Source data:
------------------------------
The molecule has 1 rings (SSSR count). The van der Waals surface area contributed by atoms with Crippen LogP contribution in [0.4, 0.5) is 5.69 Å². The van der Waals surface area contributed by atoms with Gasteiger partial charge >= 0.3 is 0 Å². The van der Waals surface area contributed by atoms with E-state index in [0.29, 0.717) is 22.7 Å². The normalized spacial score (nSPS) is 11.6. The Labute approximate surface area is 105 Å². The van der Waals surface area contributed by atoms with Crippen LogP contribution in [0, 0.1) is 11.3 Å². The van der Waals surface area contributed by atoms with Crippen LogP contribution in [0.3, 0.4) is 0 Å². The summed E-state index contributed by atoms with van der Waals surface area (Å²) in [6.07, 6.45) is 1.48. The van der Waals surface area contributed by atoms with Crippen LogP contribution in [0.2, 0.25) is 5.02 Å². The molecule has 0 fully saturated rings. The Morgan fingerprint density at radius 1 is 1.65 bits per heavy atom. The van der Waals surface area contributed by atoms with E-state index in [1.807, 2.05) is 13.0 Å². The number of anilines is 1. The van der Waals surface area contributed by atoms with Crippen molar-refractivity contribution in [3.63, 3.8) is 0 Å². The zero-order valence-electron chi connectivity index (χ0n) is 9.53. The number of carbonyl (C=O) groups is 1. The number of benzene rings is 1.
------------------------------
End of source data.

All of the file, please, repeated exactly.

The molecule has 1 rings (SSSR count). The van der Waals surface area contributed by atoms with Crippen LogP contribution in [0.4, 0.5) is 5.69 Å². The van der Waals surface area contributed by atoms with Gasteiger partial charge >= 0.3 is 0 Å². The van der Waals surface area contributed by atoms with E-state index in [0.29, 0.717) is 22.7 Å². The normalized spacial score (nSPS) is 11.6. The Labute approximate surface area is 105 Å². The van der Waals surface area contributed by atoms with Crippen LogP contribution in [0, 0.1) is 11.3 Å². The van der Waals surface area contributed by atoms with Crippen LogP contribution in [0.3, 0.4) is 0 Å². The summed E-state index contributed by atoms with van der Waals surface area (Å²) in [6.07, 6.45) is 1.48. The van der Waals surface area contributed by atoms with Crippen LogP contribution in [0.2, 0.25) is 5.02 Å². The molecule has 0 fully saturated rings. The Morgan fingerprint density at radius 1 is 1.65 bits per heavy atom. The van der Waals surface area contributed by atoms with E-state index in [1.807, 2.05) is 13.0 Å². The number of anilines is 1. The van der Waals surface area contributed by atoms with Crippen molar-refractivity contribution in [3.63, 3.8) is 0 Å². The zero-order valence-electron chi connectivity index (χ0n) is 9.53. The number of carbonyl (C=O) groups is 1. The number of benzene rings is 1.